Sheikha Hessa Al-Thani, of the royal family of Qatar, visited India last year, and she took some unlikely items with her back home. Trunks. And eight of those.
During her stay at one of India's finest palace-turned-luxury hotels, Rambagh Palace in Jaipur, some objects caught her eye. Gelling with the unmistakable sense of history that transcends time, a couple of trunks were placed in the pristine white marble lobby of the hotel.
Placed next to them was a stack of visiting cards and a note that led the Sheikha to their craftsmen: Trunks Company, Jaipur. A series of trunks were commissioned by the Sheikha that ranged from steamers to customised jewellery trunks.
"It's a reflection of what the country can offer in terms of luxury and how customisation is India's forte. Very Indian in colours and scheme, and of international quality, these trunks get in a lot of inquiries from our guests," says Rathore.
Designed to last a lifetime, minute detailing goes in crafting a product to match a clients lifestyle, passion and preferences - from hand-picking leather and suede from Italy, to superior hand-carved teak, German brass accents and LED lights from Japan.
Once synonymous with the royalty and elite as their premium travel accoutrements in the 19th century, trunks are making a comeback with the well-heeled. International trunk makers such as LV, Goyard, ST Dupont and Pinel have recreated the magic of the bygone era of luxury travel to perfection.
In the domestic market though Trunks Company has little competition. Paritosh Mehta, Founder of Trunks Company, says that conventional trunks got lost because people no longer travel in ships. "Now, trunks are here to treasure possessions, reflect subtle aspects of the possessor's personality, and as installations for contemporary spaces as art pieces."
Indeed, the market for trunks is growing - from the small travel, watch, turban and shoe trunks to the big bespoke wardrobe, dressing, watch collectors, music, jewellery safe, rifle and sword, coin, bookshelf and bar trunks.
Mehta says that a substantial chunk of the trunks business is being commissioned through interior designers, from the likes of Pinakin Patel, Kiran Gala and Adil Ahmad among others.
Mehta has 40 craftsmen working on these customised handcrafted pieces. A special team takes care of the delivery and after-sales maintenance of these pieces. Mehta's core team includes brother Priyank and Livio Delesgues, a Frenchman who personally designs every trunk for the client.
The Mehta brothers were earlier leather goods exporters from Jaipur . A chance meeting with Delesgues led to the launch of the Trunks Company in 2011.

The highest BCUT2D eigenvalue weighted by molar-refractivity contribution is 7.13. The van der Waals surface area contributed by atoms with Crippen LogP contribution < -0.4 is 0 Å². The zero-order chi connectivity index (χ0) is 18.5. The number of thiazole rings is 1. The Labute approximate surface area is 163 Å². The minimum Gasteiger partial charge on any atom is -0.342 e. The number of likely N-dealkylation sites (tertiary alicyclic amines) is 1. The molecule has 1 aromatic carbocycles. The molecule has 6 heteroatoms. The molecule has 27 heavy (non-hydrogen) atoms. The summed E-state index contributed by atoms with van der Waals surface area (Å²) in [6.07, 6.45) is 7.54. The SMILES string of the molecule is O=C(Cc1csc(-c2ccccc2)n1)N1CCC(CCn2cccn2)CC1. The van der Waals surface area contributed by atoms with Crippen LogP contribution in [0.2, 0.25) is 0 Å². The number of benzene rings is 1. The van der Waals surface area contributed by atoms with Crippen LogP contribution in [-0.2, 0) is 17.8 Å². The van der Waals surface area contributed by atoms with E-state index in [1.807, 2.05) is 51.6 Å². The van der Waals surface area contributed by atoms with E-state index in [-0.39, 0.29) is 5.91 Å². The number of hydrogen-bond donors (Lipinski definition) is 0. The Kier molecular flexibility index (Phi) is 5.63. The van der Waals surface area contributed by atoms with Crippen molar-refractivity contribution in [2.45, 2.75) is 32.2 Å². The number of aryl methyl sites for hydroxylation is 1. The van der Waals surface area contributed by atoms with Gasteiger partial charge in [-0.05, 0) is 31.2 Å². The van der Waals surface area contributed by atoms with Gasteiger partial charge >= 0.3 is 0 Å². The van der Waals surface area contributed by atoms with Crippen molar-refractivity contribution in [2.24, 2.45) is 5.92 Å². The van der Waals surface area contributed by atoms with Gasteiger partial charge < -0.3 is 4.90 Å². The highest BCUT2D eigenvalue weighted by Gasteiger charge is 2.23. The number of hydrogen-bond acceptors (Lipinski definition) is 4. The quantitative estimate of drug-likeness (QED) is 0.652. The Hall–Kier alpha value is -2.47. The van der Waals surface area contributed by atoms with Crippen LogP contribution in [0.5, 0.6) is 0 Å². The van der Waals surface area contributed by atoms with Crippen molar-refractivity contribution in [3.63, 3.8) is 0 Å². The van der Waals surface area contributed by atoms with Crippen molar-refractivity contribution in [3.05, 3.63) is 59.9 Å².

"We found trunks fascinating and wanted to recreate their magic and take them beyond travel needs," says Mehta.
Trunks are unique and not everyone possesses them, points out Mehta. "It's not like a sofa or a table. What the clients treasure in the trunks, makes them even more unique. Ninety-five per cent trunks are bespoke," he adds. The company had a turnover of Rs 2.3 crore in 2013/14. For bespoke pieces, depending on the size and preference of the customer, it takes one to three months for a trunk to be made.
However, the small fashion trunks start from Rs 50,000 onwards. Ahmad is currently working on the interiors of the SUJAN Rajmahal Palace, Jaipur, and plans to use these trunks as mini bars and cabin trunks in the suites. These trunks are also increasingly been used as subtle decor accessories in the living rooms and bedrooms, beneath the console or bed side.
Manisha Mayur Shekhar, luxury marketing expert, says that these luxury vintage trunks are especially becoming popular among women to store their clothes, shoes, jewellery, watches, makeup, etc.
Trunks have made a comeback, especially as a part of wedding trousseaux. "Bespoke trunks are all the time in demand as an important luxury accessory but marriages seems to be a big market for these handcrafted luxury trunks. Indians prefer big extravagant trunks which are ideal for the wedding trousseaux," says Shekhar.
"The trunks are commissioned on the needs of a client. These may be used as gifts to the bride and groom or the close family, termed as 'dowry trunks'," she adds.
Shekhar estimates that in the marriage season demand for trunks goes up by five to six times.
"Rough estimates suggest that in the last five years, sale of luxury trunks in India has grown at 40-50 per cent annually."
No wonder, then, that Trunks Company has recently customised a 1800-kg safe trunk for a royal family to adorn 100 rings, 120 earnings and 40 necklaces.
Copyright©2021 Living Media India Limited. For reprint rights: Syndications Today